Document Detail

Thrombomodulin mutations in atypical hemolytic-uremic syndrome.
MedLine Citation:
PMID:  19625716     Owner:  NLM     Status:  MEDLINE    
BACKGROUND: The hemolytic-uremic syndrome consists of the triad of microangiopathic hemolytic anemia, thrombocytopenia, and renal failure. The common form of the syndrome is triggered by infection with Shiga toxin-producing bacteria and has a favorable outcome. The less common form of the syndrome, called atypical hemolytic-uremic syndrome, accounts for about 10% of cases, and patients with this form of the syndrome have a poor prognosis. Approximately half of the patients with atypical hemolytic-uremic syndrome have mutations in genes that regulate the complement system. Genetic factors in the remaining cases are unknown. We studied the role of thrombomodulin, an endothelial glycoprotein with anticoagulant, antiinflammatory, and cytoprotective properties, in atypical hemolytic-uremic syndrome.
METHODS: We sequenced the entire thrombomodulin gene (THBD) in 152 patients with atypical hemolytic-uremic syndrome and in 380 controls. Using purified proteins and cell-expression systems, we investigated whether thrombomodulin regulates the complement system, and we characterized the mechanisms. We evaluated the effects of thrombomodulin missense mutations associated with atypical hemolytic-uremic syndrome on complement activation by expressing thrombomodulin variants in cultured cells.
RESULTS: Of 152 patients with atypical hemolytic-uremic syndrome, 7 unrelated patients had six different heterozygous missense THBD mutations. In vitro, thrombomodulin binds to C3b and factor H (CFH) and negatively regulates complement by accelerating factor I-mediated inactivation of C3b in the presence of cofactors, CFH or C4b binding protein. By promoting activation of the plasma procarboxypeptidase B, thrombomodulin also accelerates the inactivation of anaphylatoxins C3a and C5a. Cultured cells expressing thrombomodulin variants associated with atypical hemolytic-uremic syndrome had diminished capacity to inactivate C3b and to activate procarboxypeptidase B and were thus less protected from activated complement.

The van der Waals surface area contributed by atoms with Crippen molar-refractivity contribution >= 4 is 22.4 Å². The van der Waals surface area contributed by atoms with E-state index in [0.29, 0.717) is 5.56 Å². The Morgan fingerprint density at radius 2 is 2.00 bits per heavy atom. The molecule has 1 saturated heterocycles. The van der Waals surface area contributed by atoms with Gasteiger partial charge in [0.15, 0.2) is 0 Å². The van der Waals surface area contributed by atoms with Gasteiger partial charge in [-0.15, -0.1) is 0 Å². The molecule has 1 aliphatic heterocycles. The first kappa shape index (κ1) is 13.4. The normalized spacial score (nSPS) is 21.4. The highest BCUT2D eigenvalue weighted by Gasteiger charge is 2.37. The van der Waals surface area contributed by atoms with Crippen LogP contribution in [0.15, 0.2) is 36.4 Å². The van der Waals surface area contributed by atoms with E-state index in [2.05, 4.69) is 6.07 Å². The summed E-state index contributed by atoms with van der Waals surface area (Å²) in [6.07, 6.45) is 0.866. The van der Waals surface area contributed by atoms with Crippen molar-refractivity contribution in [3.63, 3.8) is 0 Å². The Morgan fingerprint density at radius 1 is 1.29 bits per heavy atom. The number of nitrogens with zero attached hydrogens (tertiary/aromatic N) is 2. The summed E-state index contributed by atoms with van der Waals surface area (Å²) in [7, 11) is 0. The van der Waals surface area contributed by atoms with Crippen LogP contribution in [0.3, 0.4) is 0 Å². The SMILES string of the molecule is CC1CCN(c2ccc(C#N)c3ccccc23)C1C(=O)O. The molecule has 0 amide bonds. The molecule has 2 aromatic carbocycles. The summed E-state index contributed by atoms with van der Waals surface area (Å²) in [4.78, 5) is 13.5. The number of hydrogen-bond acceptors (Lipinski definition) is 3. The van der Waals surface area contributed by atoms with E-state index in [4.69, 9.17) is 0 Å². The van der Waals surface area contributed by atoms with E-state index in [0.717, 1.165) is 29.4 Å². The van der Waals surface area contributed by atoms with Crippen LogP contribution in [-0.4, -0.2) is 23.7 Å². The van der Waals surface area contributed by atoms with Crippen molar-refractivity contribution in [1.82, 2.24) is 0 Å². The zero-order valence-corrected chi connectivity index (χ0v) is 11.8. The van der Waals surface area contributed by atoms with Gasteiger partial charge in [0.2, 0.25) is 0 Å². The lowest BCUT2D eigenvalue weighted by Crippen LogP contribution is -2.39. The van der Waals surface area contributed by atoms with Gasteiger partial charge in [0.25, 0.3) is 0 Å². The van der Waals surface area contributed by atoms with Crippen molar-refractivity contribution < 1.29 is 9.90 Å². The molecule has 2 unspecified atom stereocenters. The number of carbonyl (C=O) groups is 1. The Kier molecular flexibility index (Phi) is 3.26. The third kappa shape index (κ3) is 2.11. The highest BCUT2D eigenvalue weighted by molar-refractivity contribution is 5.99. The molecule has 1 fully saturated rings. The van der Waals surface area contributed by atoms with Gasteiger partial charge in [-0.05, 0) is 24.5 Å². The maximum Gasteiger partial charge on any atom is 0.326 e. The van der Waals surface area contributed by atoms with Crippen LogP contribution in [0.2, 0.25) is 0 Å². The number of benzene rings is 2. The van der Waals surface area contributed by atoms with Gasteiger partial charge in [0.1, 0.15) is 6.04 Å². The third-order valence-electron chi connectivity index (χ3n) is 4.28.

CONCLUSIONS: Mutations that impair the function of thrombomodulin occur in about 5% of patients with atypical hemolytic-uremic syndrome.
Mieke Delvaeye; Marina Noris; Astrid De Vriese; Charles T Esmon; Naomi L Esmon; Gary Ferrell; Jurgen Del-Favero; Stephane Plaisance; Bart Claes; Diether Lambrechts; Carla Zoja; Giuseppe Remuzzi; Edward M Conway
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Publication Detail:
Type:  Journal Article; Research Support, N.I.H., Extramural; Research Support, Non-U.S. Gov't    
Journal Detail:
Title:  The New England journal of medicine     Volume:  361     ISSN:  1533-4406     ISO Abbreviation:  N. Engl. J. Med.     Publication Date:  2009 Jul 
Date Detail:
Created Date:  2009-07-23     Completed Date:  2009-07-29     Revised Date:  2013-04-18    
Medline Journal Info:
Nlm Unique ID:  0255562     Medline TA:  N Engl J Med     Country:  United States    
Other Details:
Languages:  eng     Pagination:  345-57     Citation Subset:  AIM; IM    
Copyright Information:
2009 Massachusetts Medical Society
VIB-K.U.Leuven Vesalius Research Center, Leuven, Belgium.
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MeSH Terms
Complement Activation / genetics*
Complement C3b
Complement Factor I
Complement Pathway, Alternative / physiology
DNA Mutational Analysis
Hemolytic-Uremic Syndrome / genetics*,  immunology
Middle Aged
Mutation, Missense*
Polymorphism, Single Nucleotide
Thrombomodulin / genetics*,  metabolism
Young Adult
Grant Support
DK71221/DK/NIDDK NIH HHS; R21 DK071221/DK/NIDDK NIH HHS; //Howard Hughes Medical Institute
Reg. No./Substance:
0/Thrombomodulin; 80295-43-8/Complement C3b; EC Factor I
Comment In:
N Engl J Med. 2009 Oct 8;361(15):1511; author reply 1511   [PMID:  19812413 ]

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